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RESEARCH ARTICLE

Characteristics and genesis of two strongly weathered soils in Samar, Philippines

Ian A. Navarrete A C , Victor B. Asio A D , Reinhold Jahn B and Kiyoshi Tsutsuki C
+ Author Affiliations
- Author Affiliations

A Department of Agronomy and Soil Science, Leyte State University, Baybay, Leyte 6521-A, Philippines.

B Institute of Soil Science and Plant Nutrition, Martin-Luther University Halle-Wittenberg, Weidenplan 14, D-06108 Halle (Saale), Germany.

C Laboratory of Environmental Soil Science, Obihiro University of Agriculture and Veterinary Medicine, Inada-cho 080-8555, Japan.

D Corresponding author. Email: vbasio_ph@yahoo.com

Australian Journal of Soil Research 45(3) 153-163 https://doi.org/10.1071/SR06103
Submitted: 3 August 2006  Accepted: 14 March 2007   Published: 18 May 2007

Abstract

Very limited data have been published on the nature of strongly weathered soils in geologically young humid tropical islands. The study evaluated the characteristics and formation of 2 strongly weathered soils in the island of Samar, Philippines, one developed from slate (Bagacay soil) and the other from ultrabasic rock (Salcedo soil). Results revealed that the soils have generally similar morphological characteristics, particularly in terms of colour (2.5 YR-10 R), solum thickness (>5.0 m), and structure (granular to subangular blocky), although the Salcedo soil has much higher clay content than the Bagacay soil. Both soils have similar chemical properties (e.g. acidic, low exchangeable bases) except that the Salcedo soil has lower CEC values but higher exchangeable Na content, resulting in a higher base saturation. They also have high dithionite-extractable Fe contents and very low oxalate/dithionite ratios and are dominated by halloysite, kaolinite, gibbsite, goethite, hematite, and quartz in the clay fraction. Apparently as a result of its more weatherable ultrabasic parent rock and more stable geomorphic surface, the Salcedo soil shows more advanced weathering and soil development than the Bagacay soil. Salcedo soil is classified as Haplic Ferralsol (Dystric, Clayic, Rhodic) in the World Reference Base or very fine, sesquic, isohyperthermic, Rhodic Hapludox in the Soil Taxonomy. Bagacay soil is a Haplic Acrisol (Alumic, Hyperdystric, Clayic, Rhodic) or fine, kaolinitic, isohyperthermic, Typic Paleudult. The Salcedo soil has very high Ni and Cr contents inherited from its ultrabasic parent material. The study reveals that on the geologically young humid tropical island of Samar, the characteristics and genesis of strongly weathered soils are greatly affected by the geochemical characteristic of the parent rock material.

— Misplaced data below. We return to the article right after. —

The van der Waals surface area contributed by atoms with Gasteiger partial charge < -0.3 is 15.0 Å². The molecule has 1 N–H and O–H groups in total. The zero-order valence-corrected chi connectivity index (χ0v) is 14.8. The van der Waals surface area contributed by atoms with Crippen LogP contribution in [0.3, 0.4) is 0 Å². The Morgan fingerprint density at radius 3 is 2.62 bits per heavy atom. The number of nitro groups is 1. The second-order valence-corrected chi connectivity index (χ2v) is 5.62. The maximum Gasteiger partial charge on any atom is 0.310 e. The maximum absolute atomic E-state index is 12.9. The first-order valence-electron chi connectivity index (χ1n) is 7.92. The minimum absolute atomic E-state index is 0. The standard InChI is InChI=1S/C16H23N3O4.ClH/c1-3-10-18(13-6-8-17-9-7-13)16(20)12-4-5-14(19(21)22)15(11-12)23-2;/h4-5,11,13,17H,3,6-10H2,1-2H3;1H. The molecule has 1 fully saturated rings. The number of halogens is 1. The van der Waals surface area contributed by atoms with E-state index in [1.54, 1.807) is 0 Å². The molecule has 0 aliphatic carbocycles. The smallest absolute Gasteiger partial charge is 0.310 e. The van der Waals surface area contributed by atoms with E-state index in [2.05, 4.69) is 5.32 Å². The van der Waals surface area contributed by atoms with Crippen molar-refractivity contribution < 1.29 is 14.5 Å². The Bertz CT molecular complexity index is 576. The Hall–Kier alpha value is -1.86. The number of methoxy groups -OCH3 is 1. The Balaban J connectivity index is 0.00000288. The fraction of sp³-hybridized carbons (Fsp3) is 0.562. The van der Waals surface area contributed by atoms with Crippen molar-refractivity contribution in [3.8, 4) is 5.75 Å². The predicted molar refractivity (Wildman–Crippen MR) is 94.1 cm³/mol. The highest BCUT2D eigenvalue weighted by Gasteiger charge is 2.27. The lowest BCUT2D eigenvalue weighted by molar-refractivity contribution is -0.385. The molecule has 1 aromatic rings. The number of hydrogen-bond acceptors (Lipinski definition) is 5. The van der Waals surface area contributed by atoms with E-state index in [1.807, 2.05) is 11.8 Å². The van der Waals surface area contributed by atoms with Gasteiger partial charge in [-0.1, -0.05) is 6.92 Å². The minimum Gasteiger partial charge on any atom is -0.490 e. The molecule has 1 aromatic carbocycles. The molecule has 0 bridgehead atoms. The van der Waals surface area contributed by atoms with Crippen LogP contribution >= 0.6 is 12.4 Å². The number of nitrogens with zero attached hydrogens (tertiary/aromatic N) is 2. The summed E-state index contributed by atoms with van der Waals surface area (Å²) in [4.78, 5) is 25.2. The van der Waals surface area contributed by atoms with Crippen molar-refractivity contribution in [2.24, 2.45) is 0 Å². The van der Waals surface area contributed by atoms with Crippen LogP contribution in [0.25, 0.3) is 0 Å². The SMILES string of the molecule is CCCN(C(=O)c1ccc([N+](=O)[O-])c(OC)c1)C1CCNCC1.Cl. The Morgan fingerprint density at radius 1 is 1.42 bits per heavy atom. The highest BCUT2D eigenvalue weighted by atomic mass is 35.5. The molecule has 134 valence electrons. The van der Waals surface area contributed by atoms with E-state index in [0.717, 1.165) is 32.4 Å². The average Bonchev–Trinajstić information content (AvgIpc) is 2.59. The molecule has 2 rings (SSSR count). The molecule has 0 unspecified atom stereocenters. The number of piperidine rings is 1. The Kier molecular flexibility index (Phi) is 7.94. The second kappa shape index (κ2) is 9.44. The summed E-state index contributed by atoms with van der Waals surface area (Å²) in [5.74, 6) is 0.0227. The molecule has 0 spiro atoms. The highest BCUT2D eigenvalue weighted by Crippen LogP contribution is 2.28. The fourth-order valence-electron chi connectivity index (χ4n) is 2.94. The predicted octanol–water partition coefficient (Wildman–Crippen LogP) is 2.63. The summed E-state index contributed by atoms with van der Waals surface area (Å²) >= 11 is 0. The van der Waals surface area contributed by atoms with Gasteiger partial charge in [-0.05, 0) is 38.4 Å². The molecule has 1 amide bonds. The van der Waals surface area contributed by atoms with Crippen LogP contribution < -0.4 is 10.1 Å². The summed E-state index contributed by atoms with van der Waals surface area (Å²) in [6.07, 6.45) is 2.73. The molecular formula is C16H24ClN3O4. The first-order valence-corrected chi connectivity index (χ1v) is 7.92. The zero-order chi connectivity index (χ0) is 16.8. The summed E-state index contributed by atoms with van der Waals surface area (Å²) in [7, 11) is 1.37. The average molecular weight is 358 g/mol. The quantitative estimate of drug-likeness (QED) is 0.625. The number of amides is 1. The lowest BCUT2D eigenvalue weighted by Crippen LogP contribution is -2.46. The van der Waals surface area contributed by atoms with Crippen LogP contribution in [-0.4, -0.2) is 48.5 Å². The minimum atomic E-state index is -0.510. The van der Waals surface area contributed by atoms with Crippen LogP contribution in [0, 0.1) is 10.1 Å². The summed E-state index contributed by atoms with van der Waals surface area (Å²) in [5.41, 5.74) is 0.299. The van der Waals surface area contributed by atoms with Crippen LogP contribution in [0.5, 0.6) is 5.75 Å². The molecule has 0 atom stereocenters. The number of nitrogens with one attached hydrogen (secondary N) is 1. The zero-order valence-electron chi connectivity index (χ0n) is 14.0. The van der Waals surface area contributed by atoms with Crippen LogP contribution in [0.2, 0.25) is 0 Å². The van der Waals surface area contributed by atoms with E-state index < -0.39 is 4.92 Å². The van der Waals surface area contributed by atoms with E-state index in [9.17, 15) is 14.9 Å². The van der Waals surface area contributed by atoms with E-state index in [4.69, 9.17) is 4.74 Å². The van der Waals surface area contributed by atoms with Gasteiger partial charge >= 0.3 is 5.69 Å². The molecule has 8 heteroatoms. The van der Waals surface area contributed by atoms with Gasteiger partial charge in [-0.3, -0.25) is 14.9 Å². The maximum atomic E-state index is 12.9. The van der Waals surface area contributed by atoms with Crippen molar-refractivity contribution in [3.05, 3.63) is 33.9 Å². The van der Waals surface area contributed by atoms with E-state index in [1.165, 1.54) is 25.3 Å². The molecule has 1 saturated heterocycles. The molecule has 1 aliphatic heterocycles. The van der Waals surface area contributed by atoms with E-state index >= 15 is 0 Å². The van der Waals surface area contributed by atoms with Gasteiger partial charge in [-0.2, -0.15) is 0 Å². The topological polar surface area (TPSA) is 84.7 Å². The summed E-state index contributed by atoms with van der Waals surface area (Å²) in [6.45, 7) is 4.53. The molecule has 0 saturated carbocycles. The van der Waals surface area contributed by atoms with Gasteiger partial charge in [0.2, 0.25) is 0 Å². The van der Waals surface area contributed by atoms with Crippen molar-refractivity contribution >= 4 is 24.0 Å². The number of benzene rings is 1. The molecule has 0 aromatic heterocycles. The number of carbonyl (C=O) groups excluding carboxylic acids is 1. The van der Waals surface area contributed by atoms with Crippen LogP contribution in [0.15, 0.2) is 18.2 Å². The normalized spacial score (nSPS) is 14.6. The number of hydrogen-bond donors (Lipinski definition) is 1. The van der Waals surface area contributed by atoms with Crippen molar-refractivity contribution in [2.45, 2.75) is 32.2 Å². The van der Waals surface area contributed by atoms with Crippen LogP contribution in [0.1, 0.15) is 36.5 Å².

Additional keywords: Oxisols, Ultisols, tropical island soils, ultrabasic rocks, slate.


Acknowledgments

The senior author is grateful to the Deutscher Akademischer Austausch Dienst (DAAD), Bonn, Germany, for the research scholarship. Dr H. Tanneberg, G. Polcher, C. Krenkewitz, and G. von Koch at the Institute of Soil Science and Plant Nutrition, Martin Luther University, Halle, Germany, are thanked for their valuable help in the laboratory.


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